This article was written by Art Silbergeld, a Labor & Employment partner and has been reprinted with the permission from the Los Angeles Daily Journal. We have still been receiving calls regarding the exempt status law that was to go into effect on December 1, 2016. See below for a detailed update.
California employers are directly affected by a decision of a federal district court in Texas enjoining the implementation of the Department of Labor (DOL) minimum salary guideline for employees. State of Nevada v. U.S. Dept. of Labor, 4:16-CV00731 (ED. TX, Nov. 22, 2016). This decision applies nationwide and will continue in effect until a final ruling modifying or reversing it on appeal. The appeal process, as well as the continued viability of the proposed regulation, may be impacted by the change in DOL administration in a manner that would invalidate the proposed regulation.
While the State of Nevada decision holds that the federal Fair Labor Standards Act does not authorize the DOL to set a minimum salary, California employers face a different set of issues.
Effective Jan. 1, 2017, the California minimum wage is $10.50. In order to qualify as an exempt employee in California, an employee must:
- Be compensated at two times the minimum wage;
- Be paid on a salary basis; and
- Under the decision in Ramirez v. Yosemite Water Co., 20 Cal. 4th 785 (1999), perform exempt duties more than 50 percent of the time.
The California compensation standard equates to an annual salary of $43,680. To avoid paying overtime and the risks of litigation for failing to do so, an employer must pay exempt employees that minimum effective Jan. 1, notwithstanding the ruling of the Texas court.
While it was expected that the California minimum salary for exempt employees would be subsumed by the higher federal standard ($47,476) in the DOL guidelines and that some significant number of exempt employees would be converted to hourly, the Texas decision eliminates that development. Most California employers now are expected to simply absorb the additional salary cost of exempt employees who were paid at exactly the minimum salary level under California law in 2016.
In deciding how to proceed, an employer might look at a hypothetical. Assume that an exempt employee now making the minimum salary of $41,600 must be paid $2,080 more in 2017, in order to continue meeting the minimum salary standard. If the employer converts that employee to an hourly employee, the employee would earn $15.75 for every overtime hour worked in a day or for every hour over 40 per week (and double time for working more than 12 hours in a day). Given these factors, the employee, now paid on an hourly basis, would have to work 132.06 hours of overtime in 2017 before the cost of converting the employee to hourly would exceed the increase in annual salary if the exempt status were retained.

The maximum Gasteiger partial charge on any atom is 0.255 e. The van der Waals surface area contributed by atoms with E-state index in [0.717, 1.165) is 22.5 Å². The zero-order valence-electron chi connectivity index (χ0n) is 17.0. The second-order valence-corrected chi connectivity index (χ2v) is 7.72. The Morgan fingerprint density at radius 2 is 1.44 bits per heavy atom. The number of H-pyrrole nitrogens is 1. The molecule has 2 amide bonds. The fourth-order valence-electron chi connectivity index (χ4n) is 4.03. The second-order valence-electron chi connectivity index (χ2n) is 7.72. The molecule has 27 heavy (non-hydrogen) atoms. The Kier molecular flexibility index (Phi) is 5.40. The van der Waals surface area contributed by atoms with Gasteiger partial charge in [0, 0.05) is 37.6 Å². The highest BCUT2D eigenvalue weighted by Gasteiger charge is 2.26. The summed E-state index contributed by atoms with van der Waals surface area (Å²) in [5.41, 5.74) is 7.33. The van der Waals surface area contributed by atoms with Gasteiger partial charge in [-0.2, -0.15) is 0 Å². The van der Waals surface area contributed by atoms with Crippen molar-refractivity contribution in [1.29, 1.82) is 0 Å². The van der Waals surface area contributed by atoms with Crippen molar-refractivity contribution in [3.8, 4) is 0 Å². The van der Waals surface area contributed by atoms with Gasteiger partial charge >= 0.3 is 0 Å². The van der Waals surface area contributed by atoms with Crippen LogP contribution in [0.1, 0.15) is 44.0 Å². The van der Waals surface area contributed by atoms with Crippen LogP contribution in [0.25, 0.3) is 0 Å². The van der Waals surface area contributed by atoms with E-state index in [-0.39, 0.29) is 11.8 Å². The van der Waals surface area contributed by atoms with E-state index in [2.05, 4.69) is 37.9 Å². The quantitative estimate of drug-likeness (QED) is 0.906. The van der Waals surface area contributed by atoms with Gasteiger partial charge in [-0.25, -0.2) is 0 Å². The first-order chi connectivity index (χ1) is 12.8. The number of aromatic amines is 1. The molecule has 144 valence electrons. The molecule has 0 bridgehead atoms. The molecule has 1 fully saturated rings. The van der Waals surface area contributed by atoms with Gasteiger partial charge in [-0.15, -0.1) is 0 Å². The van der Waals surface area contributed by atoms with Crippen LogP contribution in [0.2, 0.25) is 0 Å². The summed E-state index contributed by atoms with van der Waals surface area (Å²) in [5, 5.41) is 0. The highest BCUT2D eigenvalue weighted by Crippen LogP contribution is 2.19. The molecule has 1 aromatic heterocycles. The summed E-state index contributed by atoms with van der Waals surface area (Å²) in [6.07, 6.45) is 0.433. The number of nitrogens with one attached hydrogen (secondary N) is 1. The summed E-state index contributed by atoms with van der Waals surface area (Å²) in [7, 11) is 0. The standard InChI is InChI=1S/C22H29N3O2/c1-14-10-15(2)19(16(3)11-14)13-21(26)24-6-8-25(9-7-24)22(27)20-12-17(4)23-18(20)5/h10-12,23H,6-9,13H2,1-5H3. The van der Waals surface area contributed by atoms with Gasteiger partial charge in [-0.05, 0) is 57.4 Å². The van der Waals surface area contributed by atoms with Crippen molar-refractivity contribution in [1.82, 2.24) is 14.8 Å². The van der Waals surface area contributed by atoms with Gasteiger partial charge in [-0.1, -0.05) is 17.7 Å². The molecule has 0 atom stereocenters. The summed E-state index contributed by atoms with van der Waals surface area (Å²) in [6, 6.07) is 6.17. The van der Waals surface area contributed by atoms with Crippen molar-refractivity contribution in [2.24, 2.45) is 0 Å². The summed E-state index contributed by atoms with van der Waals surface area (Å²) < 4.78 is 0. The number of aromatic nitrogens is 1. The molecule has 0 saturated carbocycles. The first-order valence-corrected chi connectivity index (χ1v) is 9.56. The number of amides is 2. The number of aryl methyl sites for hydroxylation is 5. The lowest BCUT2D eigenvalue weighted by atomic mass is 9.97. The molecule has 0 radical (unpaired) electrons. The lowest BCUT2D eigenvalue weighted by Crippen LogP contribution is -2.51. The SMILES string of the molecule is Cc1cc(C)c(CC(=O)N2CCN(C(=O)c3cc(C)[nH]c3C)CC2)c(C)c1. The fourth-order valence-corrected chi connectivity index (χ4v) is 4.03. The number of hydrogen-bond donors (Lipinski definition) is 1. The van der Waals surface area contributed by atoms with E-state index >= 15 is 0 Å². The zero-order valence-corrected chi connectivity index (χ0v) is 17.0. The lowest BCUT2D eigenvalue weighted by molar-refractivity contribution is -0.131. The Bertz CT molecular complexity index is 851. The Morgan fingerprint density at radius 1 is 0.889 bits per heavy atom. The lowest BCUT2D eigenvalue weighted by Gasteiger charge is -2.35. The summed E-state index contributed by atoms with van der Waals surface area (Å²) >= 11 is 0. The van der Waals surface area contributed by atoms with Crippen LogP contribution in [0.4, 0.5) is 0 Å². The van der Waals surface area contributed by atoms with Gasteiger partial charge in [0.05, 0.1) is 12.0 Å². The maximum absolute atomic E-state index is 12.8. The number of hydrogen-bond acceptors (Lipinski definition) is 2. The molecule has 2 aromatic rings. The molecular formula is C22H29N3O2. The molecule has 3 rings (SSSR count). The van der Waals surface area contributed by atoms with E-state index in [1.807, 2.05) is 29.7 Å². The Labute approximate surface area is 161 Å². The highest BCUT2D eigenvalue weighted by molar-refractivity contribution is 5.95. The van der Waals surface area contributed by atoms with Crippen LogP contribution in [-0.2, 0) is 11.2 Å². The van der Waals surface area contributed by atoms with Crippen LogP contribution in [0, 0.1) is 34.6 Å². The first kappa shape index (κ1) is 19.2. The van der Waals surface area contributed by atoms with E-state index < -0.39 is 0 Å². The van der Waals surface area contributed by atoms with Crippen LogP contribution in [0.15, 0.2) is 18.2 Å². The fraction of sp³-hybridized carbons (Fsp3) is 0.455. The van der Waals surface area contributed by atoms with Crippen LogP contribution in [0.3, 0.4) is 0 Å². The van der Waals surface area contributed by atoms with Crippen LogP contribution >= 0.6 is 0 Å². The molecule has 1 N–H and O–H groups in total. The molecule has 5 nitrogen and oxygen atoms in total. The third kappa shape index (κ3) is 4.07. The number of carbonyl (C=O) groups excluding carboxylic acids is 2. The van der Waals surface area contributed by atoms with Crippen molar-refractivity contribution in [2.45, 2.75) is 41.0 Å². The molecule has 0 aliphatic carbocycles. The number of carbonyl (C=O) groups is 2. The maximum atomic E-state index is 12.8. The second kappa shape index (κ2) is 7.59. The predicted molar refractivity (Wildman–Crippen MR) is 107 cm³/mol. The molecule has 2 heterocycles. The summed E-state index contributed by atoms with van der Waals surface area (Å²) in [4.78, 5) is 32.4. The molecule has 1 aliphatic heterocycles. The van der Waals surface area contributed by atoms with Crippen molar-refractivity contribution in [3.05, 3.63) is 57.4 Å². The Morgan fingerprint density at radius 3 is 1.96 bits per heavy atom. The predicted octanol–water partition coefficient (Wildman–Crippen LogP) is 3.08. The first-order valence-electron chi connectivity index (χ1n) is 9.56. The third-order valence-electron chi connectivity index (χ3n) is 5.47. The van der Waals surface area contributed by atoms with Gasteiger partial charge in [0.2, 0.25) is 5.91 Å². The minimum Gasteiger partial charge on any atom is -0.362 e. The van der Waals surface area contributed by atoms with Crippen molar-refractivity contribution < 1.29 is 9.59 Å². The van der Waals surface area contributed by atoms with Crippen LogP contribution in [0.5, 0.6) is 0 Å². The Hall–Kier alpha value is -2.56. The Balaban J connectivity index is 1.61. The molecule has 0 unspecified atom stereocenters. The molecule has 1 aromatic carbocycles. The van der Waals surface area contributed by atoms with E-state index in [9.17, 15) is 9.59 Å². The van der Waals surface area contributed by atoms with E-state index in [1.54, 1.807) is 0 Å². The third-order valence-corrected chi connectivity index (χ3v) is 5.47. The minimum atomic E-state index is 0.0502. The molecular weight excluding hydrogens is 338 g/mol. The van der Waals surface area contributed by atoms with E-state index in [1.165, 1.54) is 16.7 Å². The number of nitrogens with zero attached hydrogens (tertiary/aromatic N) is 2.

Alternatively, assume that an exempt employee is paid a salary halfway between $41,600 and $43,680. The cost of maintaining that employee’s exempt status is only half of the $2,080 increase. Converting that employee to hourly might not be cost effective: At the new hourly overtime wage of $15.75, the employee would only need to work 66.03 hours before the cost of converting the employee would exceed the increase in annual salary were the exempt status retained. The closer the salary of an exempt employee gets to $43,680, the fewer overtime hours that individual needs to work in order to make the employer’s decision to covert an employee to hourly status counter-productive.
Since most employers in 2016 and before did not require exempt employees to record their actual hours of work, many employers will not be able to determine with precision the cost/benefit of converting a California employee to hourly status. Accordingly, a more senior supervisor or manager should observe each exempt employee’s actual hours of work throughout December 2016, focusing on those earning between the 2016 minimum of $41,600 and the 2017 minimum of $43,680. The observation and report to human resources may assist the employer in deciding whether to convert or to bear the salary increase as of Jan. 1. If an employer decides to convert an exempt employee to hourly status, it must provide a thorough orientation to the time recordation procedures. Moreover, the employer must ensure that the itemized pay statement requirements of California Labor Code 226(a) are met in order to avoid future litigation and liability.
It is difficult to determine how many employees might be impacted by a mass conversion from exempt to hourly. According to the Social Security Administration, the average net compensation of American workers was $46,119 in 2015. Exempt employees are a small percentage in the average workforce, suggesting that most exempt employees earn well above the minimum salary. If the same small percentage applies to any specific company’s California workforce, that employer will have fewer employees to evaluate for possible conversion.
Deciding how to address the impact of compliance with the new minimum exempt salary requires special care. An exempt employee earning $41,600 at the bottom of the narrow range who is converted to hourly could, in theory, earn more in 2017 than an exempt employee earning $43,640 at the top of the range or more, creating morale problems. Moreover, converting employees from exempt to nonexempt status may itself be demoralizing, creating its own tensions.
Additionally, converting some employees in a job classification and not others potentially presents serious legal issues. And an employee’s compliance with the employer’s daily time recordation practices often creates issues that result in individual or class action wage litigation, the costs of which far outweigh the benefits of converting exempt employees to hourly status. You should of course consult your labor counsel before embarking on any changes.